Federal Court overturns farmer Robert Latimer’s travel restrictions

A Federal Court judge has overturned a parole board condition that bars Robert Latimer from travelling freely outside Canada without pre-approval.

VANCOUVER — A Federal Court judge has overturned a parole board condition that bars Robert Latimer from travelling freely outside Canada without pre-approval.

In a ruling released Tuesday, Judge Michael Manson concluded there is nothing to indicate the 60-year-old Saskatchewan farmer should be prevented from leaving the country or that he poses a danger to society.

“I cannot discern any basis for the appeal board to find that Mr. Latimer poses any risk to any persons inside or outside of Canada, or that an elimination of reporting requirements for international travel would present any real risk to public safety or adversely affect the protection of society,” he said in the written ruling.

Manson has ordered the parole board’s appeal division to reconsider the case.

Latimer was convicted in 1997 of the second-degree murder of his 12-year-old daughter Tracy by piping exhaust into the cab of his truck on the family farm in Wilkie, Sask.

Tracy Latimer had severe cerebral palsy, and Latimer has always said he wanted to end her agony.

He was sentenced to life in prison and released on full parole, with some conditions, in 2010.

In June 2013, a parole board panel denied Latimer’s request to leave Canada without having to apply first for a limited-time passport.

Latimer appealed the decision in November of that year but the ban was upheld by the appeal board so he applied for a judicial review. His application was heard in Federal Court in Vancouver two weeks ago.

Manson said in his decision that the parole board is supposed to consider the least restrictive release possible for an offender.

He said the board and its appeal division did not exercise discretion in Latimer’s case in a reasonable manner, given that his parole team had determined Latimer has demonstrated positive behaviour in the community, poses limited risks of reoffending and has always complied with his parole conditions.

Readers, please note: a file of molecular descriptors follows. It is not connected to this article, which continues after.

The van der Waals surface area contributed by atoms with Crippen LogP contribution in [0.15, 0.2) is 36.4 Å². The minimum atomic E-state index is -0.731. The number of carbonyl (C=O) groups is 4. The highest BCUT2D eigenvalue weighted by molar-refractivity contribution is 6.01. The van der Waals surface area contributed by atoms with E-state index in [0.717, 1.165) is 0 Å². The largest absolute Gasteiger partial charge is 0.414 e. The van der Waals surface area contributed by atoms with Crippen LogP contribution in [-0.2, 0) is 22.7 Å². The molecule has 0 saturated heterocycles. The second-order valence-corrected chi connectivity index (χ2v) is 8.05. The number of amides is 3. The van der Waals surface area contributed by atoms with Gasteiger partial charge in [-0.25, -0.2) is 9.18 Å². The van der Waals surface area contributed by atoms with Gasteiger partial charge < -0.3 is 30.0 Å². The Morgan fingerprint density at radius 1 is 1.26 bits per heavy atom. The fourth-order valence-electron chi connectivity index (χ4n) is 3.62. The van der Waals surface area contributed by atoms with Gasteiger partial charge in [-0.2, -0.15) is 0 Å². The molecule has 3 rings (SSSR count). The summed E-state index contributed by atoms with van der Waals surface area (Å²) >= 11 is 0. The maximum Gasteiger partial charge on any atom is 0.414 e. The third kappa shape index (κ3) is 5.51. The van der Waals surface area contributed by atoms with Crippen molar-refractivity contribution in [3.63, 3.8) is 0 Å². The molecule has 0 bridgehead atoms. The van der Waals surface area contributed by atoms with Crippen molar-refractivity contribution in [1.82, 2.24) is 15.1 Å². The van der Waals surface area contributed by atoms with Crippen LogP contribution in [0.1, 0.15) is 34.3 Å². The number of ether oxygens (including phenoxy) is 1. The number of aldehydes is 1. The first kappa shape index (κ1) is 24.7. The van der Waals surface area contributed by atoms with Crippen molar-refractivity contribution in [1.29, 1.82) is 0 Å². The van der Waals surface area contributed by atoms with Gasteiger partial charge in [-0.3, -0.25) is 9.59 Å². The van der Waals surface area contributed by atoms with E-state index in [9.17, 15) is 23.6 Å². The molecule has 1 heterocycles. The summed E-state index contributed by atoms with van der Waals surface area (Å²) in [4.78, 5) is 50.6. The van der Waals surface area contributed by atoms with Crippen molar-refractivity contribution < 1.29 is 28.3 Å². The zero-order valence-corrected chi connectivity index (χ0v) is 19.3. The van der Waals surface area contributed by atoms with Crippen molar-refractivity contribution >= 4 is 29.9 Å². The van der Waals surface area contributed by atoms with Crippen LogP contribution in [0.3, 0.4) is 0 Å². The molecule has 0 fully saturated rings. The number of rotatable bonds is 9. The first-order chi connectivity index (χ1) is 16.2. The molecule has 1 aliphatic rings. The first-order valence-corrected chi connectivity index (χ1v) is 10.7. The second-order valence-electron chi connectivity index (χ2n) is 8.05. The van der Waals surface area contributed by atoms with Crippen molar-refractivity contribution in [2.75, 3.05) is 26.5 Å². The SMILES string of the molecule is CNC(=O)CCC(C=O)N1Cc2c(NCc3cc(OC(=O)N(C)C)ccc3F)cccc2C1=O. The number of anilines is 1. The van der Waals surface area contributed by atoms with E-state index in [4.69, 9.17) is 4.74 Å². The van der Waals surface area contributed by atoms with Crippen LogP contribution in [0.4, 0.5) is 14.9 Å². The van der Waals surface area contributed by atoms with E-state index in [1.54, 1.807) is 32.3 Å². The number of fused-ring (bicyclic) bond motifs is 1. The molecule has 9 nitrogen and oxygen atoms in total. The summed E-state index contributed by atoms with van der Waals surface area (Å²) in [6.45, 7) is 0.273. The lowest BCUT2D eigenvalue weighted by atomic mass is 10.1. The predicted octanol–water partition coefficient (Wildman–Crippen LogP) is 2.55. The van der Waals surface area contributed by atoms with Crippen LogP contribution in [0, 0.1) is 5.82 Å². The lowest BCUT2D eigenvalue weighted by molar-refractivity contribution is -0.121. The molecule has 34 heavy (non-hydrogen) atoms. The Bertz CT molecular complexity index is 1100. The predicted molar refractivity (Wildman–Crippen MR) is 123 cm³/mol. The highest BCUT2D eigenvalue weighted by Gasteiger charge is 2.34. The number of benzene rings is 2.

“That finding … and after considering all relevant information, leads me to conclude that the board and appeal board did not exercise their broad discretion in a reasonable, transparent or intelligible manner,” Manson said.

“The board and appeal board cannot exercise discretion based on an arbitrary or punitive basis.”

The Attorney General of Canada had argued the travel ban was warranted because positive assessments from Latimer’s parole team don’t necessarily outweigh the gravity of his crime, the court document said.

It also said the parole board’s decision not to lift Latimer’s travel ban is within the “range of acceptable outcomes available to the board in light of the relevant information of the applicant’s case.”

Latimer’s lawyer, Jason Gratl, said he is pleased with the Federal Court decision because he believes his client poses no risk to public safety.

“It’s just a situation where Mr. Latimer has complied with every restriction placed on him for 20 years, whether it’s bail conditions or institutional setting or parole condition,” he said in an interview. “There’s just nothing to fear from Mr. Latimer.”

Should the parole board lift the travel restriction, Latimer would inform his parole officer about any travel plans and maintain contact by phone when he’s abroad, Gratl said.

He said Latimer is “quite delighted” with Tuesday’s court decision, and if the travel ban is lifted, he will likely go to Central America because of his interest in ancient ruins.